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Mr. Golf Carts, Inc. v. Taylor's Golf Car Sales & Service, Inc.

United States District Court, S.D. Alabama, Southern Division

January 6, 2017

MR. GOLF CARTS, INC., Plaintiff,
v.
TAYLOR'S GOLF CAR SALES & SERVICE, INC., Defendant.

          ORDER

          WILLIAM H. STEELE CHIEF UNITED STATES DISTRICT JUDGE

         This matter is before the Court on the defendant's motion for summary judgment. (Doc. 31). The parties have filed briefs and evidentiary materials in support of their respective positions, (Docs. 31, 39-41), and the motion is ripe for resolution. After careful consideration, the Court concludes that the motion is due to be granted in part and denied in part.[1]

         BACKGROUND

         According to the amended complaint, (Doc. 9), the plaintiff sold the defendant a number of golf carts between March 9 and December 24, 2009. The defendant received the golf carts and re-sold some or all of them. The defendant owes the plaintiff over $328, 000 for the golf carts. The amended complaint asserts claims for breach of contract and for conversion.

         The defendant asserts that the contract claim is barred by the statute of limitations. (Doc. 31-1 at 5-7). The defendant also asserts that the plaintiff cannot establish the elements of its conversion claim. (Id. at 7-8). The plaintiff “concedes that it cannot meet the elements for proving a claim for conversion of property.” (Doc. 40 at 5).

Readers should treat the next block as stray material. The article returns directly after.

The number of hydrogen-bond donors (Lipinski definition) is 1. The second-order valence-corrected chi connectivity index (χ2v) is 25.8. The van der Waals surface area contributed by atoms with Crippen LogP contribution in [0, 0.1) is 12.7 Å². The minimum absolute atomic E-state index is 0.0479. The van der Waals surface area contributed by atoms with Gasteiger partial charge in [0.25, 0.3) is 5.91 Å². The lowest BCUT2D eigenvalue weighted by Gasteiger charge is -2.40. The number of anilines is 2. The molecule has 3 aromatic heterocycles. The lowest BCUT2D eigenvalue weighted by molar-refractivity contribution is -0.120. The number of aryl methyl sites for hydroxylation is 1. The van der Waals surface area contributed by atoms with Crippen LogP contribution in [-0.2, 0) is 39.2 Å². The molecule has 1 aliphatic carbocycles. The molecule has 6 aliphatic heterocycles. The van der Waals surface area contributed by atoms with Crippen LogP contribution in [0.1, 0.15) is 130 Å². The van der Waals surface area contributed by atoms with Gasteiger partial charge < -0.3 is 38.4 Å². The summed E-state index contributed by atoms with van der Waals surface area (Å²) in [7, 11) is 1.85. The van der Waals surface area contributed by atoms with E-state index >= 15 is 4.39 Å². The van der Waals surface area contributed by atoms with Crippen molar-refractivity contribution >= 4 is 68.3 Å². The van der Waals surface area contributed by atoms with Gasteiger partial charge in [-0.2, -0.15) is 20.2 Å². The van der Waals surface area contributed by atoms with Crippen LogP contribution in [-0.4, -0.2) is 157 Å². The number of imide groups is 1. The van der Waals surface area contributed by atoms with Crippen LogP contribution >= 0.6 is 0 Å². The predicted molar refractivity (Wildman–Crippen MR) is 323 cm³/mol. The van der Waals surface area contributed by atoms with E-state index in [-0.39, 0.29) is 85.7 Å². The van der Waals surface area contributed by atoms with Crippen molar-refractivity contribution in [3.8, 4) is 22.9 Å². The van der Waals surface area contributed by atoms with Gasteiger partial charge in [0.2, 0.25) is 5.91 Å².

DISCUSSION

         Summary judgment should be granted only if “there is no genuine dispute as to any material fact and the movant is entitled to judgment as a matter of law.” Fed.R.Civ.P. 56(a). The party seeking summary judgment bears “the initial burden to show the district court, by reference to materials on file, that there are no genuine issues of material fact that should be decided at trial.” Clark v. Coats & Clark, Inc., 929 F.2d 604, 608 (11th Cir. 1991). The moving party may meet its burden in either of two ways: (1) by “negating an element of the non-moving party's claim”; or (2) by “point[ing] to materials on file that demonstrate that the party bearing the burden of proof at trial will not be able to meet that burden.” Id. “Even after Celotex it is never enough simply to state that the non-moving party cannot meet its burden at trial.” Id.; accord Mullins v. Crowell, 228 F.3d 1305, 1313 (11th Cir. 2000); Sammons v. Taylor, 967 F.2d 1533, 1538 (11th Cir. 1992).

         “If the party moving for summary judgment fails to discharge the initial burden, then the motion must be denied and the court need not consider what, if any, showing the non-movant has made.” Fitzpatrick v. City of Atlanta, 2 F.3d 1112, 1116 (11th Cir. 1993); accord Mullins, 228 F.3d at 1313; Clark, 929 F.2d at 608.